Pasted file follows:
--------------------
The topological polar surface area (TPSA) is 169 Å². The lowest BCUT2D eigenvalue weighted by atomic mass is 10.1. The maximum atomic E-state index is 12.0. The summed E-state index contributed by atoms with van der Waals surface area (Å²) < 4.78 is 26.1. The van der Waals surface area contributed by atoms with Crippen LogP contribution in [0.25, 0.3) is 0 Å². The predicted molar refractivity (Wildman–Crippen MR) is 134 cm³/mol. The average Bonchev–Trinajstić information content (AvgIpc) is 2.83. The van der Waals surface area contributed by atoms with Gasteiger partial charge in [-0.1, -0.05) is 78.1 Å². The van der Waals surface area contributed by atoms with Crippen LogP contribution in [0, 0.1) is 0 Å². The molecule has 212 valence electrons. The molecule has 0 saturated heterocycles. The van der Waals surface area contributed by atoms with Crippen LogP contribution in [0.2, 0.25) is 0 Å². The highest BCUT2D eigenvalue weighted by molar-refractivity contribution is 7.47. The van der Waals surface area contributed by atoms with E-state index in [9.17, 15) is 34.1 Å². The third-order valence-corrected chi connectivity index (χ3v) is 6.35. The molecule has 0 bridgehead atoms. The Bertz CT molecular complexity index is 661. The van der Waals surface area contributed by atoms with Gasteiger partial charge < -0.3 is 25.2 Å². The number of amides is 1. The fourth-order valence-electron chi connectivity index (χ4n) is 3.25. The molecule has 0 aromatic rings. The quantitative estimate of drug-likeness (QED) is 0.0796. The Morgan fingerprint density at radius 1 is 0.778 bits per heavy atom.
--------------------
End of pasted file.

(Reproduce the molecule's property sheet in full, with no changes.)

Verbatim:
The topological polar surface area (TPSA) is 169 Å². The lowest BCUT2D eigenvalue weighted by atomic mass is 10.1. The maximum atomic E-state index is 12.0. The summed E-state index contributed by atoms with van der Waals surface area (Å²) < 4.78 is 26.1. The van der Waals surface area contributed by atoms with Crippen LogP contribution in [0.25, 0.3) is 0 Å². The predicted molar refractivity (Wildman–Crippen MR) is 134 cm³/mol. The average Bonchev–Trinajstić information content (AvgIpc) is 2.83. The van der Waals surface area contributed by atoms with Gasteiger partial charge in [-0.1, -0.05) is 78.1 Å². The van der Waals surface area contributed by atoms with Crippen LogP contribution in [0, 0.1) is 0 Å². The molecule has 212 valence electrons. The molecule has 0 saturated heterocycles. The van der Waals surface area contributed by atoms with Crippen LogP contribution in [0.2, 0.25) is 0 Å². The highest BCUT2D eigenvalue weighted by molar-refractivity contribution is 7.47. The van der Waals surface area contributed by atoms with E-state index in [9.17, 15) is 34.1 Å². The third-order valence-corrected chi connectivity index (χ3v) is 6.35. The molecule has 0 bridgehead atoms. The Bertz CT molecular complexity index is 661. The van der Waals surface area contributed by atoms with Gasteiger partial charge < -0.3 is 25.2 Å². The number of amides is 1. The fourth-order valence-electron chi connectivity index (χ4n) is 3.25. The molecule has 0 aromatic rings. The quantitative estimate of drug-likeness (QED) is 0.0796. The Morgan fingerprint density at radius 1 is 0.778 bits per heavy atom.